Yarra visit strengthens Indonesian ties

This article has photo gallery Published on CMDR Fenn Kemp (author), Unknown (photographer)

Location(s): Makassar, Indonesia

Topic(s): HMAS Yarra (M87)

HMAS Yarra’s Navigator LEUT Amy Brauns hosts a guided Bridge tour during a three day visit to Makassar in Eastern Indonesia. (photo: Unknown)
HMAS Yarra’s Navigator LEUT Amy Brauns hosts a guided Bridge tour during a three day visit to Makassar in Eastern Indonesia.

The crew of the Huon class minehunter HMAS Yarra has paid a rare port call to the Indonesian trade centre of Makassar.
 
Yarra
 was the first Royal Australian Navy vessel to visit Makassar since the opening of the Australian mission in the city this March.

Australia is South Sulawesi’s second largest source of imports with goods worth US$135.6 million.

As the gateway to Eastern Indonesia, Makassar is one of the Indonesian region’s most important maritime trade and cultural centres.

While Indonesian port visits are becoming increasingly common for Australian Navy vessels, few if any of Yarra’s crew had ever visited Makassar before. 

“Several of the crew have previously visited other Indonesian ports primarily Bali,” Commanding Officer HMAS Yarra, Lieutenant Commander Jason McBain said.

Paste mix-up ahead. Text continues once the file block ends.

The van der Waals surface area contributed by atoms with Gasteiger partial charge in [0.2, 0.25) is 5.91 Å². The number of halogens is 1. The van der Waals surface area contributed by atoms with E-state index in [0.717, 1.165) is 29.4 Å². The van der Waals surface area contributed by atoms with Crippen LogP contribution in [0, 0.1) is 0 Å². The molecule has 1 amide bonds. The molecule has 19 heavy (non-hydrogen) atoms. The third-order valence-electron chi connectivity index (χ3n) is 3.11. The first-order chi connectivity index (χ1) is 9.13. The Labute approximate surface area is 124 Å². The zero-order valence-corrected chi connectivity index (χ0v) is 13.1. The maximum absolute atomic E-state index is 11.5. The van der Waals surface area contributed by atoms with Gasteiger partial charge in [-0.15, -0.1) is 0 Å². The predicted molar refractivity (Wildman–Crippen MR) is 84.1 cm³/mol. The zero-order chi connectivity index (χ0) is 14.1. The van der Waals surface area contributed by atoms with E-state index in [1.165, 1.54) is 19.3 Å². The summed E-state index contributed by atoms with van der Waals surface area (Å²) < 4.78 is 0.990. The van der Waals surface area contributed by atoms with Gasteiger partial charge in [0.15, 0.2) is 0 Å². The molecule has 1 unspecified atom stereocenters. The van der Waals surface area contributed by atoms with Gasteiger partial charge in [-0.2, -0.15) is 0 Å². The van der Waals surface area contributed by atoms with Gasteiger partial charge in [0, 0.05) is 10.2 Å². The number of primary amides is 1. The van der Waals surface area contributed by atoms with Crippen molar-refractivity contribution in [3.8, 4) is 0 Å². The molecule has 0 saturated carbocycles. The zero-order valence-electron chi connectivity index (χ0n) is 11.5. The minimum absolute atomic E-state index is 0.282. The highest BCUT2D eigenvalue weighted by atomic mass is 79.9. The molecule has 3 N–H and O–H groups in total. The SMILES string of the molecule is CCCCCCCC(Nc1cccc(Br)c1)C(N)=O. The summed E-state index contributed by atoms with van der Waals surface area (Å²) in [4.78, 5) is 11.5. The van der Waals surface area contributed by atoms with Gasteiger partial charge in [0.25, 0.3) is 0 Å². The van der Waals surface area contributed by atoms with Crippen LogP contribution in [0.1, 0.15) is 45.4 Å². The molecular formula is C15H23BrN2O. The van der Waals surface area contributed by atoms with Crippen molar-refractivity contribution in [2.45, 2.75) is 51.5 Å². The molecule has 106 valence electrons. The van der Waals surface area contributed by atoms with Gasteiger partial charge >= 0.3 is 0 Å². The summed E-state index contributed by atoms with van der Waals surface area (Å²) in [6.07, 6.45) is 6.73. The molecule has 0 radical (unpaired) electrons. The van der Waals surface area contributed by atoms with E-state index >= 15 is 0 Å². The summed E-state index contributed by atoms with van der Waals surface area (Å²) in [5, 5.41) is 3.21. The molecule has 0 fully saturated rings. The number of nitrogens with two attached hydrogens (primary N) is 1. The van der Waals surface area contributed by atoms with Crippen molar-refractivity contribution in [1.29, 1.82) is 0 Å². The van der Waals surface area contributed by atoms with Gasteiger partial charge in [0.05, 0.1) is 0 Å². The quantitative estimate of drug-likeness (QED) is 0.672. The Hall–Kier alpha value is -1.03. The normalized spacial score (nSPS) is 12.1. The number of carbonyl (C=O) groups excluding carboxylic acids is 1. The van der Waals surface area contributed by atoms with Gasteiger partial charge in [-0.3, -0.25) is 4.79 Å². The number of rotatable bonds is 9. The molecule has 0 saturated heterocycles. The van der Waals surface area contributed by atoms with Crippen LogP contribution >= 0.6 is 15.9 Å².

“Makassar was different in that it was not as big or busy, with the highlights being the people and local cuisine.”

The ceremonial aspect of the visit was also entertaining with the locals putting on an extremely warm welcome.

“The welcome was far bigger than I had expected, to arrive in port and be greeted by the Indonesian Navy band, and so many officers and dignitaries was an honour.

“Then proceeding ashore to be welcomed with gifts and a cultural performance was indicative of the warm welcome that I and the crew received for the entire visit,” Lieutenant Commander McBain said.

Yarra’s
 visit was extremely important in raising local awareness of Australia’s presence and the crew were kept busy.

'Selfie diplomacy’ was alive and well as Royal Australian Navy members mixed with their Indonesian counterparts and local officials.

“I don’t think I have ever seen that many selfies and photos taken before,” Lieutenant Commander McBain said.

“It really showed that the people of Makassar were genuinely happy that an Australian vessel was visiting their city.”

Makassar and Australia have much in common and share a close maritime heritage. As early as 1700, fishing communities in South Sulawesi made the voyage to northern Australia to trade and to engage with the local Australian population.

Lieutenant Commander McBain said the visit reenforced the importance of the Australian Defence Force’s relationship with our nearest neighbour.

“The Indonesian and Australian Navy relationship is exceptionally important,” Lieutenant Commander McBain said. 

“Australia and Indonesia have a shared interest in maintaining a safe and stable region. We are all proud to have played a role in that growing relationship.”